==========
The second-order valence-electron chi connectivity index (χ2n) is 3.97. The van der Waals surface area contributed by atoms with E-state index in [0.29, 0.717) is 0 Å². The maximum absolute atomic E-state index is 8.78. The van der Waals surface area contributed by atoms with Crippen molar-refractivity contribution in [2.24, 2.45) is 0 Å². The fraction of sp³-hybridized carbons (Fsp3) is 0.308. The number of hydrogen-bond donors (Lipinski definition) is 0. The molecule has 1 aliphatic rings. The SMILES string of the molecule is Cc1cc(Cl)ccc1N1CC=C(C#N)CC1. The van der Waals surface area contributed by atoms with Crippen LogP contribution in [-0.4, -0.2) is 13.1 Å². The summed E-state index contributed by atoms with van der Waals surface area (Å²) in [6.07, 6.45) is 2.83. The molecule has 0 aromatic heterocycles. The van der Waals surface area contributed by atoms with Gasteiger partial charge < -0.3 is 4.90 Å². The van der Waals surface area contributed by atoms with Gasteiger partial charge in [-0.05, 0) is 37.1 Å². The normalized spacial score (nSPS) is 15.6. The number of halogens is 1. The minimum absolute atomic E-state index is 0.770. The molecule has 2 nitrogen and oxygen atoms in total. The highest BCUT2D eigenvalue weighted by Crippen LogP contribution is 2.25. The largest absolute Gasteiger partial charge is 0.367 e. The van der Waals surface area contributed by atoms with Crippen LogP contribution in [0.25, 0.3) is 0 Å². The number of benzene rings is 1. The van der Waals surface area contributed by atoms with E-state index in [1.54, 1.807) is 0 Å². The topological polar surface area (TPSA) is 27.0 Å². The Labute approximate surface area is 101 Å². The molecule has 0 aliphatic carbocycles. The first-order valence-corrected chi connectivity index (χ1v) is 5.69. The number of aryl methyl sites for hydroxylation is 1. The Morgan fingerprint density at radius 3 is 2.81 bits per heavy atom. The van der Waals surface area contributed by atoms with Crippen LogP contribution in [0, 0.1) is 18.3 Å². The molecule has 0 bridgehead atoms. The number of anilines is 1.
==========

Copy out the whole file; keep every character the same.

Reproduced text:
The second-order valence-electron chi connectivity index (χ2n) is 3.97. The van der Waals surface area contributed by atoms with E-state index in [0.29, 0.717) is 0 Å². The maximum absolute atomic E-state index is 8.78. The van der Waals surface area contributed by atoms with Crippen molar-refractivity contribution in [2.24, 2.45) is 0 Å². The fraction of sp³-hybridized carbons (Fsp3) is 0.308. The number of hydrogen-bond donors (Lipinski definition) is 0. The molecule has 1 aliphatic rings. The SMILES string of the molecule is Cc1cc(Cl)ccc1N1CC=C(C#N)CC1. The van der Waals surface area contributed by atoms with Crippen LogP contribution in [-0.4, -0.2) is 13.1 Å². The summed E-state index contributed by atoms with van der Waals surface area (Å²) in [6.07, 6.45) is 2.83. The molecule has 0 aromatic heterocycles. The van der Waals surface area contributed by atoms with Gasteiger partial charge < -0.3 is 4.90 Å². The van der Waals surface area contributed by atoms with Gasteiger partial charge in [-0.05, 0) is 37.1 Å². The normalized spacial score (nSPS) is 15.6. The number of halogens is 1. The minimum absolute atomic E-state index is 0.770. The molecule has 2 nitrogen and oxygen atoms in total. The highest BCUT2D eigenvalue weighted by Crippen LogP contribution is 2.25. The largest absolute Gasteiger partial charge is 0.367 e. The van der Waals surface area contributed by atoms with Crippen LogP contribution in [0.25, 0.3) is 0 Å². The number of benzene rings is 1. The van der Waals surface area contributed by atoms with E-state index in [1.54, 1.807) is 0 Å². The topological polar surface area (TPSA) is 27.0 Å². The Labute approximate surface area is 101 Å². The molecule has 0 aliphatic carbocycles. The first-order valence-corrected chi connectivity index (χ1v) is 5.69. The number of aryl methyl sites for hydroxylation is 1. The Morgan fingerprint density at radius 3 is 2.81 bits per heavy atom. The van der Waals surface area contributed by atoms with Crippen LogP contribution in [0, 0.1) is 18.3 Å². The molecule has 0 bridgehead atoms. The number of anilines is 1.